The following imagery and artist statement originally appeared in Red Wedge #6, “In Defense of Transgression.”
These pastiche posters portray the victories and transformations of cat-kind following a revolution that has overthrown all relations in which cat is a depraved, enslaved, abandoned or despised being. These repurposed propaganda posters attempt to capture the aesthetic energy and radical, transformative hope of the 20th century revolutions while criticizing the social order that they both replaced and created. The works attempt not to rewrite or document history but rather to create hopeful images of a world in which creatures have escaped the logic of history and point toward a real-possible future.
That the protagonists in this historical-political adventure are domesticated cats is more significant than the ubiquity of cats in popular culture. The anthropomorphy suggests a transformed world and nature — upright beings, creatures and persons and a hard world made soft. They depict a world of unconditional solidarity and mutual respect, where creatures and things are cared for, where the strays have found a homeland and are welcome to nap away a sunny afternoon, or for that matter, explore the galaxy.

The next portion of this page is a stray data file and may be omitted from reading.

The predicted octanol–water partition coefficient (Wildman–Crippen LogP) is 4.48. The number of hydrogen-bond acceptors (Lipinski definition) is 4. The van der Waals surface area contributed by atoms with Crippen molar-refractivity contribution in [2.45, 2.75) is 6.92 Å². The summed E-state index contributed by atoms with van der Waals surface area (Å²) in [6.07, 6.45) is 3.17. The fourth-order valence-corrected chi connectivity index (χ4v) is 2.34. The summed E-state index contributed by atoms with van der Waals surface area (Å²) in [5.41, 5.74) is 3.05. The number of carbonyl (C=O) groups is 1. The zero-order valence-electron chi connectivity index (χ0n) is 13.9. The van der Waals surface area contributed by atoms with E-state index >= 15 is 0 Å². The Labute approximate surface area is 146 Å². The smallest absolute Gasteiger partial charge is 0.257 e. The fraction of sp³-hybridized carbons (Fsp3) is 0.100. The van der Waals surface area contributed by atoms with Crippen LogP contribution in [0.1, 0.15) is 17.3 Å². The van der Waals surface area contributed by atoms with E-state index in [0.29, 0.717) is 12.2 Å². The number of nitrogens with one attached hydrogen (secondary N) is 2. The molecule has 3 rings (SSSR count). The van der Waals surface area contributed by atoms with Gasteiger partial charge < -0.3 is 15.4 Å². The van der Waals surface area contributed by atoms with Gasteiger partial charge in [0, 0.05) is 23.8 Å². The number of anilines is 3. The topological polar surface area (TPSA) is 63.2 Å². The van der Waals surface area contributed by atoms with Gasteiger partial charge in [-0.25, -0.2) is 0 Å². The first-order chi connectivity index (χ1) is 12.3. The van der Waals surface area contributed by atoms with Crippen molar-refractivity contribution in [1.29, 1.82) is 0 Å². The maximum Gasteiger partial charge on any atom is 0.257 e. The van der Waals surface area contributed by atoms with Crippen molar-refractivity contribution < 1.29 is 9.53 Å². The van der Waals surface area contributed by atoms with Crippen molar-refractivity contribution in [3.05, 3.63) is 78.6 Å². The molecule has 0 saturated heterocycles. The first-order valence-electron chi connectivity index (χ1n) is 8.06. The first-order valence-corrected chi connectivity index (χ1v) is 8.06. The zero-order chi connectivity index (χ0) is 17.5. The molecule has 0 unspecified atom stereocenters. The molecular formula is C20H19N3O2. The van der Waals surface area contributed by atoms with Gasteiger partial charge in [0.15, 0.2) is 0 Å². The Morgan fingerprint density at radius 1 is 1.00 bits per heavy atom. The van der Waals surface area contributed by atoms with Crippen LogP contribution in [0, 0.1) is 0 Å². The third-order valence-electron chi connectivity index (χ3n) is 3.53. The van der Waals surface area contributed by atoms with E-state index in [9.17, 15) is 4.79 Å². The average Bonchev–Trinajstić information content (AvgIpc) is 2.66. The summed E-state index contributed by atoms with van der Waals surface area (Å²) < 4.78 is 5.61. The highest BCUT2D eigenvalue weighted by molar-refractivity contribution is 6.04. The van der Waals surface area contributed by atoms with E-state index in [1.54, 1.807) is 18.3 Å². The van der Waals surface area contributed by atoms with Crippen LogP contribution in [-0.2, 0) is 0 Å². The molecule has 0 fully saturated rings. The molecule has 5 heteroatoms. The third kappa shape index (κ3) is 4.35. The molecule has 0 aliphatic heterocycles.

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Nathan Nun is a self-taught artist, illustrator and designer residing in Toronto, Canada. His current artistic focus is fusing anthropomorphic animal characters with historical and fantasy settings and styles. The scope of his original and pastiche workers ranges from historically influenced medieval portraits to modern posters. His primary mediums are pencil, acrylic painting, and digital illustration. You can find his website here.